Karen Little Thunder said they quickly found common ground — she wanted to resolve the generational trauma that lingered from Ash Hollow; Soderman wanted to help heal the wounds inflicted by his relative there. And both discovered forgiveness.
“When Paul first contacted me, I was kind of shocked and it took me a while to return his call,” Little Thunder said. “It was scary. I’m not a physically violent person, but I was afraid I’d slap somebody in the beginning. Then I met Paul and he’s such a likable person and that’s how I have come to adopt him as my brother.”
Soderman talked of the healing process — a process that requires the sincerity of action rather than mere words of apology
“What I was told is all of these memories are held in the blood,” he said. “One of the reasons you want to do these things is it relieves some of this historical grief, some of this historical trauma that’s locked in the DNA. I learned this from the elders: When you change the name of a place like Harney Peak, the energy of oppression is lifted off of that place and there’s a new energy that I would call a healing, and it ripples out to other things in the world. There’s a different vibration at that place now. You can feel it, it’s palpable.”
Stover’s great grandfather, also a lawyer, had known the president since Lincoln’s days as a lawyer on the Illinois circuit. The father shook Lincoln’s hand in the East Room and said, “I want you to meet my wife, Frances Harney … a cousin to Gen. William Selby Harney.” At the time, Harney was commander of the Army’s Department of the West, headquartered in St. Louis, Missouri. Soderman said he later confirmed the relationship through genealogical research. After he received the letter, Soderman participated in a walk-up 7,800-foot Harney Peak for the Welcome Back the Thunders ceremony.
“I shared that with the people I was walking with. I said, ‘I just found out I’m probably related one way or the other to General Harney,’” he recalled. “When we got to the top, I stood behind Rosalie Little Thunder — I had never directly addressed or talked to her — and she had the pipe in her hand, and she started praying for the family of General Harney. It brought me to tears. I thought, ‘Something is happening here.’ It opened a door for me.”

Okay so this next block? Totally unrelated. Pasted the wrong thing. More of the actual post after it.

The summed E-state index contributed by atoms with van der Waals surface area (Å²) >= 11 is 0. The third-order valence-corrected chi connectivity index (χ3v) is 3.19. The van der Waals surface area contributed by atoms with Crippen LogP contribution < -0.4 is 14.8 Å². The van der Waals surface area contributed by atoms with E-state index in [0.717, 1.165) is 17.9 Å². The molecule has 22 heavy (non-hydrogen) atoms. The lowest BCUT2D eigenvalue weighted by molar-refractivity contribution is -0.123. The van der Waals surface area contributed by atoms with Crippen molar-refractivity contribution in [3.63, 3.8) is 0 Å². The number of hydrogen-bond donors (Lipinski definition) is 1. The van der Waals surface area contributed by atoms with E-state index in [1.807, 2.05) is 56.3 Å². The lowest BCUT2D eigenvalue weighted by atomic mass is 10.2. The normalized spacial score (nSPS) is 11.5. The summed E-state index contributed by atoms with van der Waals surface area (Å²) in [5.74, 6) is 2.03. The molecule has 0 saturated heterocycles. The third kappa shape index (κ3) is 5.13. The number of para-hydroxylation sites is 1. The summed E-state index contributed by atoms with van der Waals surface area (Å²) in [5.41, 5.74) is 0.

In the ensuing years, Soderman and members of the Little Thunder family developed a friendship and began working together to walk back the historical trauma associated with Harney’s name. They shared in healing walks and prayer walks and testified for the name change before the U.S. Board on Geographic Names.
Karen Little Thunder, Rosalie’s sister, said at first she didn’t know how she would react in meeting a relative of the man who led the attack on her ancestors at Ash Hollow. Eighty-six Lakota died in the attack; among those killed were women and children who were fired upon by Harney's men as they hid in caves.
Soderman believes his journey has lifted a burden from his lineage and has been a sort of act of contrition on behalf of his controversial relative.
“I’ve come to have some compassion for General Harney,” Soderman said. “He was a military guy and that was the day and age and it was his job to create havoc and intimidate and scare the hell out of the people out there and he did that. He wasn’t a very nice person. He was an alcoholic who put down the bottle and never drank again but he was sort of a dry drunk and he loved to fight.”
Richard Arlin Walker, Mexican/Yaqui, lives in the Samish homeland of Anacortes, Washington, about 80 miles northwest of Seattle.